There are some differences. It's the same outcome at the end of the day, but there are different pathways for them. I would say one of the biggest differences between a church plant and a multisite campus, as far as a church when they're thinking about this, I like to call it a 30-minute rule. The difference between this church plant and multisite campus, 30 minutes.
What I mean by that is we know that about 90 percent of all multisite campuses are launched within 30 minutes of the sending campus. The strength of multisiting is not going to the next town. You're already there with a strong presence of people who already know and love and attend your church around the 15- to 20-minute driving distance from the sending church.
That is what has made multisite such a successful model that you're building on the strength of people that already know and love your church and have your DNA. The challenge of church planting, and I work with both ... I'm a part of the church planting movements. Matter of fact, 50 percent of all multisite churches also plant churches. It's not an either/or for a growing number of multisite churches.
I like to say, when you're thinking multisite launch within 30 minutes of the sending campus. When you're thinking church plant think beyond 30 minutes. Beyond 30 minutes, a church doesn't have a presence beyond 30 minutes. It's more difficult, you have to find that base and all that. Multisite has a built-in base when you launch within 30 minutes and you're building off of that.
Evan McBroom: Jim, what do you say to the person that comes up to you in the midst of this and they're just so passionate for one way or the other? That they are just making the strong, strong case that one is right and one is wrong. What advice do you offer?
Jim Tomberlin: There was some of that in the early days of this movement, especially within the church planting community. Today I work, do a lot of teaching with church planters at Exponential Conference. Today what we're seeing the majority of church planters, that are planning to start a church, are planning their launch with a multisite model or strategy in their mind.
Evan McBroom: From the beginning?
Jim Tomberlin: I know because my workshops I ask that question. Now, 10 years ago there was a clear, "multisites is not church planting. It's a distraction from church planting. It's not for us." Today, there is a both/and thinking. There are different strategies, and we talk about that.
A multisite campus is centrally governed versus a church plant it's self-governing. A multisite campus pastor is more oriented as a leader to be a team player. A church planter's orientation as a leader is to be more of a team owner. A church planter is not going to be happy in a multisite campus pastor role and a campus pastor role. A multisite campus pastor may feel overwhelmed in a church planting role.
It's important for those individuals to figure out, "how's my wiring? What's my orientation," I should say, "as a leader?" There are pros and cons of both strategies. What I celebrate is that more and more churches are doing both.
Evan McBroom: That's awesome. Looking ahead at the conference day—October 17th—Jim what's your hope when you attend a conference as a speaker? What's your hope for the leaders who come?
Jim Tomberlin: Wow. My hope is that first of all they're going to be inspired to be able to rise above their own circumstances and see and hear God's voice. What is God leading us, speaking to us about? What our potential is in our community? To make disciples . . .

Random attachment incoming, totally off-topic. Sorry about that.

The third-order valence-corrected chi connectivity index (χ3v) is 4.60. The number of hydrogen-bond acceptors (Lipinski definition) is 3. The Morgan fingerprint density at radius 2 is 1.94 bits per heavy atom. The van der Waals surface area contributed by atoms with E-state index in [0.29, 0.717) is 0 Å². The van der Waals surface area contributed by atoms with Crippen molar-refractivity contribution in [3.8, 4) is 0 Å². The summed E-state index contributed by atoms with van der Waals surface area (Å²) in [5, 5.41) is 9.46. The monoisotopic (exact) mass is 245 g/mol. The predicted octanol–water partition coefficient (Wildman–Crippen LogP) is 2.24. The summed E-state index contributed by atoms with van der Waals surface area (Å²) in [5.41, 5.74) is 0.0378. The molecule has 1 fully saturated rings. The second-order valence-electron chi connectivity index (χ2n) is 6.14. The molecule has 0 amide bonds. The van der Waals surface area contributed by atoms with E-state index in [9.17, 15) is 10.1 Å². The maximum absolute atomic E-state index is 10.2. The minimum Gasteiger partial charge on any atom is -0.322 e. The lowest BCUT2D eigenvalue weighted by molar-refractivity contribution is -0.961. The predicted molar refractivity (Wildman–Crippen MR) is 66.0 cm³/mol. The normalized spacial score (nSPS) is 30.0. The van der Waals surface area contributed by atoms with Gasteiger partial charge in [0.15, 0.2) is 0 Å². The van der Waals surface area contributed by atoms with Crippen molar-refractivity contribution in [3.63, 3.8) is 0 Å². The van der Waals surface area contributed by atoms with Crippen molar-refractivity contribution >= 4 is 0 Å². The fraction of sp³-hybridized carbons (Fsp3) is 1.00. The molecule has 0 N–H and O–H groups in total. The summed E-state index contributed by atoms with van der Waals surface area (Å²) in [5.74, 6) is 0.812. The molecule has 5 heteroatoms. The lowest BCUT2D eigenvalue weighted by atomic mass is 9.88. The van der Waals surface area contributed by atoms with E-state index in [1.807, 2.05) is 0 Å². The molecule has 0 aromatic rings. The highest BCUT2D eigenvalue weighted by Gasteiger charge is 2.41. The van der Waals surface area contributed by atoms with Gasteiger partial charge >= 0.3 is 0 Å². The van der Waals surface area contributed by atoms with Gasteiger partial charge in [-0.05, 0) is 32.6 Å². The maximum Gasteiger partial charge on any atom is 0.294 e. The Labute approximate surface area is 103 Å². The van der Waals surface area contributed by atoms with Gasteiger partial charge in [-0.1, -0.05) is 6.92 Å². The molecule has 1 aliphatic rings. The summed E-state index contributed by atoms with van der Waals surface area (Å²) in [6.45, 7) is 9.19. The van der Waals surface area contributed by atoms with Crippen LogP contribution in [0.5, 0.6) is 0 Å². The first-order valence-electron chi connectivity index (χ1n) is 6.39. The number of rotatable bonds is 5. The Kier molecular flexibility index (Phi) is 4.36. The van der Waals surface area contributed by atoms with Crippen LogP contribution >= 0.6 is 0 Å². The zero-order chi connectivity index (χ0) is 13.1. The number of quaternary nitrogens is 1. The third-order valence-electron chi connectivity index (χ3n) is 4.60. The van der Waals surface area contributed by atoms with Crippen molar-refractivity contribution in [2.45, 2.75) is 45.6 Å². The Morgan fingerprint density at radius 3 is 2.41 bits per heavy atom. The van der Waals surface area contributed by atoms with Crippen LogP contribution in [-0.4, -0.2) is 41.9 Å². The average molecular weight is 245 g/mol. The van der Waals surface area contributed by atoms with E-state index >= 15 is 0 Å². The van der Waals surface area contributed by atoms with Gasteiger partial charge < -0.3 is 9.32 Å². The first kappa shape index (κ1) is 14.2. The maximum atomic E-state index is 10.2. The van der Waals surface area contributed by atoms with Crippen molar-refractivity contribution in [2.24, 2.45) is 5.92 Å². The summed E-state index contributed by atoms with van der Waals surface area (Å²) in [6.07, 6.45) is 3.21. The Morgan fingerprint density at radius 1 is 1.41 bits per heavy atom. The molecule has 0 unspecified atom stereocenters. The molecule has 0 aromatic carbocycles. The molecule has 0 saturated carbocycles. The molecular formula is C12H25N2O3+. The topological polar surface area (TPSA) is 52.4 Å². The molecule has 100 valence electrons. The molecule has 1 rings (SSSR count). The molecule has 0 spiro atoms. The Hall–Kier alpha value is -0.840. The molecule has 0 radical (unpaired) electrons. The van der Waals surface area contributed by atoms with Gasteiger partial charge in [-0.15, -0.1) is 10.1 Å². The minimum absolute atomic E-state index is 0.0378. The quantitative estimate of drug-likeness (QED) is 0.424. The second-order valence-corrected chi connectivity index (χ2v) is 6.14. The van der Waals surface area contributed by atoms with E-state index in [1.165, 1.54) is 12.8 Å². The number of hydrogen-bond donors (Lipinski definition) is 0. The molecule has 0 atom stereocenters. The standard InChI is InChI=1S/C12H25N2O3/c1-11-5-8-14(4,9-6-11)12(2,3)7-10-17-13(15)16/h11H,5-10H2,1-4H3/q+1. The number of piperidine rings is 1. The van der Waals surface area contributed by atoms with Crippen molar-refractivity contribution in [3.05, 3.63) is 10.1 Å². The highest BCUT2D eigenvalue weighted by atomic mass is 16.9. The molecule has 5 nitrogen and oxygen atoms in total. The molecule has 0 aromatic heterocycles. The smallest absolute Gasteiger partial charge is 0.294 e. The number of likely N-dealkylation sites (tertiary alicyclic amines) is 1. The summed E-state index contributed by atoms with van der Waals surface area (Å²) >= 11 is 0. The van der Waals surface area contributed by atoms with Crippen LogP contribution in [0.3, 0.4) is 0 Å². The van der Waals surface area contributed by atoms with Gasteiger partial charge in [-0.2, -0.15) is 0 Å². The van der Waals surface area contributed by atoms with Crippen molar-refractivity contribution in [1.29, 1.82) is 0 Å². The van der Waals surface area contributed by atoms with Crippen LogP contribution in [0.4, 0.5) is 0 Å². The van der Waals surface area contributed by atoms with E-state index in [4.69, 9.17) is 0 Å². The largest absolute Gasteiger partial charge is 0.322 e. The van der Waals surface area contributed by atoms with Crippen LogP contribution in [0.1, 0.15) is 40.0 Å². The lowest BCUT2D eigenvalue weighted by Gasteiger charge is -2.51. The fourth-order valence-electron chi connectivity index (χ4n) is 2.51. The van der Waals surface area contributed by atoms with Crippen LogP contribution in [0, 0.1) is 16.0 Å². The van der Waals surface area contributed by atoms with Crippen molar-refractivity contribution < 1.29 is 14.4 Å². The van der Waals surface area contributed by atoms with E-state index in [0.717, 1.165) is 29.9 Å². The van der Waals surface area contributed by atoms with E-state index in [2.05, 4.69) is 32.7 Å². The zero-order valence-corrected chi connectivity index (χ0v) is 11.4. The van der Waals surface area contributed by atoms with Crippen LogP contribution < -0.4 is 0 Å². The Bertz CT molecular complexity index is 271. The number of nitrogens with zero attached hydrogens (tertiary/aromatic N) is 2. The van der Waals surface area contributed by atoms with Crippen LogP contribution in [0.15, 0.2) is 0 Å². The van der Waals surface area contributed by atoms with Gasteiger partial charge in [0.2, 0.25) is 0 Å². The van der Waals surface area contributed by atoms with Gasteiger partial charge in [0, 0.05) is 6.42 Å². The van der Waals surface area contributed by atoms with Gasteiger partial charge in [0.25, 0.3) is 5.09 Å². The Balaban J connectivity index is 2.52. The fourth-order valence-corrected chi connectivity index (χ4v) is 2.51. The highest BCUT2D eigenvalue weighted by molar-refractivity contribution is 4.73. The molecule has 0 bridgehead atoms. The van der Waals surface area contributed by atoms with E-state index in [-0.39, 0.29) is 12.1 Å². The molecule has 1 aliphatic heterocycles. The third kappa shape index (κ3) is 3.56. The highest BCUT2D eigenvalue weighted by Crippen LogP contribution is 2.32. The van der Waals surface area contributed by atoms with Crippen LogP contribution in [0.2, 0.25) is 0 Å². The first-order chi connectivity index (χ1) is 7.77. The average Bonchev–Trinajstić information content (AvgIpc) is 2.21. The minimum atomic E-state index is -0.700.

At the end of the day we're not in church work. We're in disciple-making work. Where disciples go and land, churches happen. How do we go beyond just surviving and sustaining, but to really succeeding and expanding God's kingdom in local communities? My hope is that church leaders get a vision—a picture—of what could be and some real help on how to move forward.
Evan McBroom: Marian, how about for you? As the conference organizer leader what's your hope for the people who come to this event?
Marian Liautaud: Yeah, we always look forward to providing a single day for pastors to get away and have some time and space to think really strategically about their church and where God is calling them—what He's calling them to do next—and then how will they execute on that?
The Alignment Conference is definitely a combination of inspiration and practical takeaways. We always want to leave pastors with some real actionable items that they can take with them. We're really excited to create that kind of event again.
Evan McBroom: Excellent. Marian, director of marketing for Aspen Group, thanks for being with us today. Jim, great to have you with us as well. Jim, where can people find you online? What's your web address?
Jim Tomberlin: MultiSiteSolutions.com . . . or Jim@MultiSiteSolutions.com.
Evan McBroom: Awesome. People can learn more about the conference at the AlignmentConference.com. Again, that's on October 17 at Thrive Church in Westfield, Indiana. That's a suburb of Indianapolis. I would encourage you to go to the web address today and learn more and, by golly, you can register right there.
Marian Liautaud: Absolutely. Thanks, Evan.
Evan McBroom: Excellent. You bet. Jim, thanks a lot.
Jim Tomberlin: Great to be with you.
Evan McBroom: You bet. Thank you for joining us today on Aspen Group's Alignment Conference podcast.
About Marian Liautaud
Marian joined the Aspen team full-time in 2014. With more than 20 years experience in publishing, she spends her time telling stories about how churches use their facilities as a tool for ministry, and how to align culture, leadership, ministry, and facilities for maximum ministry impact. She spearheads the annual Alignment Conference for Aspen Group and oversees ministry relations and all communications for Aspen Group.